Siblings fighting with each other may just be a normal part of childhood and growing up that everyone experiences, but sibling bullying can be just as distressing and traumatic as bullying by a schoolmate. Around 32% of children report having experienced at least some form of aggression from their brother or sister.

Sibling bullying is the most common form of family violence. Without parents intervening to stop the bullying, it can become seriously damaging for both bully and victim, and lead to behaviour problems, distress and mental health issues.

One In Three Involved In Sibling Bullying

While people may just think of it as a normal part of growing up, it can lead to both the victim and the bully growing up to experience low self-esteem, depression, anxiety and problems with forming relationships.

For parents, it can be difficult to know what to do as your instinct is to protect both the bully and the victim. But it is important that parents deal with any sibling rivalry or bullying quickly before it escalates.

Sibling bullying is more than just a usual family teasing. It can be incidents that happen several times a week, where the victims are subject to physical or verbal abuse or simply ignored by their sisters or brothers.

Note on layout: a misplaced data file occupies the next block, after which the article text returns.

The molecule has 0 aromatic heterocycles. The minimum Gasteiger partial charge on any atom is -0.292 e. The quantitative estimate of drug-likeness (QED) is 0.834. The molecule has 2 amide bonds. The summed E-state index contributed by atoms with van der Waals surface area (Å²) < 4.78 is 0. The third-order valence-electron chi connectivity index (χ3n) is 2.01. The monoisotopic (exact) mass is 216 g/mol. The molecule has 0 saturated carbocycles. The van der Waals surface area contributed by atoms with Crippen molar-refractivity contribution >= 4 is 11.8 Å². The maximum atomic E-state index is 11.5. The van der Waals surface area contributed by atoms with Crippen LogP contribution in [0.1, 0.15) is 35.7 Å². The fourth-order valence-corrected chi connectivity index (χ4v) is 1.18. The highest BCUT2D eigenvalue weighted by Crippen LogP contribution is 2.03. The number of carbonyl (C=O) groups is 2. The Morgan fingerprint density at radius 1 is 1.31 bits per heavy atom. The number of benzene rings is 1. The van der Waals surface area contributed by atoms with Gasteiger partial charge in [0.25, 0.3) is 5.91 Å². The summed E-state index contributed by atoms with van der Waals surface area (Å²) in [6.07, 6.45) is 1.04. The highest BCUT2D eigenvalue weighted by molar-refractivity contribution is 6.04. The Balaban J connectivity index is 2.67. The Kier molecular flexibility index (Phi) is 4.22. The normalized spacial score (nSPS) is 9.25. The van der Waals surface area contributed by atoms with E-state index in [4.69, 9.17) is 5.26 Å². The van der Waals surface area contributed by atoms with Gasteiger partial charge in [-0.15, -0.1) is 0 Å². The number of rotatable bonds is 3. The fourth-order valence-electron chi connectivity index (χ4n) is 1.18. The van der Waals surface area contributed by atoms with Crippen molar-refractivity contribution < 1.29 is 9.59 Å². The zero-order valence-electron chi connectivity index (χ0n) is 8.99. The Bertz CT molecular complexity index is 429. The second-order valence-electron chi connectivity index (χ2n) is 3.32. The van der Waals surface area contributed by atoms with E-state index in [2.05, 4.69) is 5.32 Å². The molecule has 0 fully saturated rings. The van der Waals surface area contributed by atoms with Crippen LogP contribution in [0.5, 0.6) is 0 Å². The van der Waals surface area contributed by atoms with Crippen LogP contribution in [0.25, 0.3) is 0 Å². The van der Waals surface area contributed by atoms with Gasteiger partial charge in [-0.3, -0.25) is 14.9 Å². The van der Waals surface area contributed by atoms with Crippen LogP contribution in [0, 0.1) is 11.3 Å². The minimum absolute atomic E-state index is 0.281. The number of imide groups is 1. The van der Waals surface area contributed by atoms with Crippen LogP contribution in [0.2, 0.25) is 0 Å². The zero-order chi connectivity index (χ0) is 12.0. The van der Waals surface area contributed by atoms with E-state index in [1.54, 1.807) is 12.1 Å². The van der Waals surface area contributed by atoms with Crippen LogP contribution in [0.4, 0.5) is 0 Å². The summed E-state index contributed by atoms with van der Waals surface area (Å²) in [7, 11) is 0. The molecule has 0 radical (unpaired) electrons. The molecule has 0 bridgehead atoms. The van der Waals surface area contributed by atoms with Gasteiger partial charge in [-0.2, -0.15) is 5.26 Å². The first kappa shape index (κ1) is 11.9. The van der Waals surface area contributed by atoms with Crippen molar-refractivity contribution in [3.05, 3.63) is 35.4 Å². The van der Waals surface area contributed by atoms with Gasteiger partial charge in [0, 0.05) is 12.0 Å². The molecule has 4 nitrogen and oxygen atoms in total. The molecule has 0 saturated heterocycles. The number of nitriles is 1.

Monitoring Behavior In The Home

Children and teens involved in regular bullying, whether they are the victim or the bully, are up to three times more likely to develop a psychotic disorder in their later life.

If you are concerned about bullying behaviour taking place in the home, especially when you are not there, installing monitoring equipment in the home can help you keep an eye on vulnerable family members. The video can be streamed straight to your mobile device, so you can check in on your home and loved ones at all times.

Seeing what happens for yourself can help you get a good picture of the bullying, what triggers it and help you understand how best to tackle it.

Dealing With A Bullying Sibling

It’s important that when it comes to dealing with a family bully, you remain calm and avoid acting out of anger.

If one or more of your children are reacting to each other in an aggressive way such as pushing, name-calling and hitting, then you need to step in quickly. Make sure they understand that aggressive and unkind behaviour is not acceptable. Then give them a consequence for their bullying.

Encourage your child to take responsibility for their actions and recognize the impact it has on their siblings. Above all, every adult in the family should model appropriate and acceptable behaviour by acting positively and supportively towards one another.

A home should be a person’s sanctuary, where they feel safe and secure. Living with a bully, even a sibling, can have a huge impact on a person’s emotional wellbeing and life in general.

Tackling sibling bullying will not just create a more harmonious home life for everyone, but it will help to avoid the serious long-term consequences of bullying.

Written by Jackie Edwards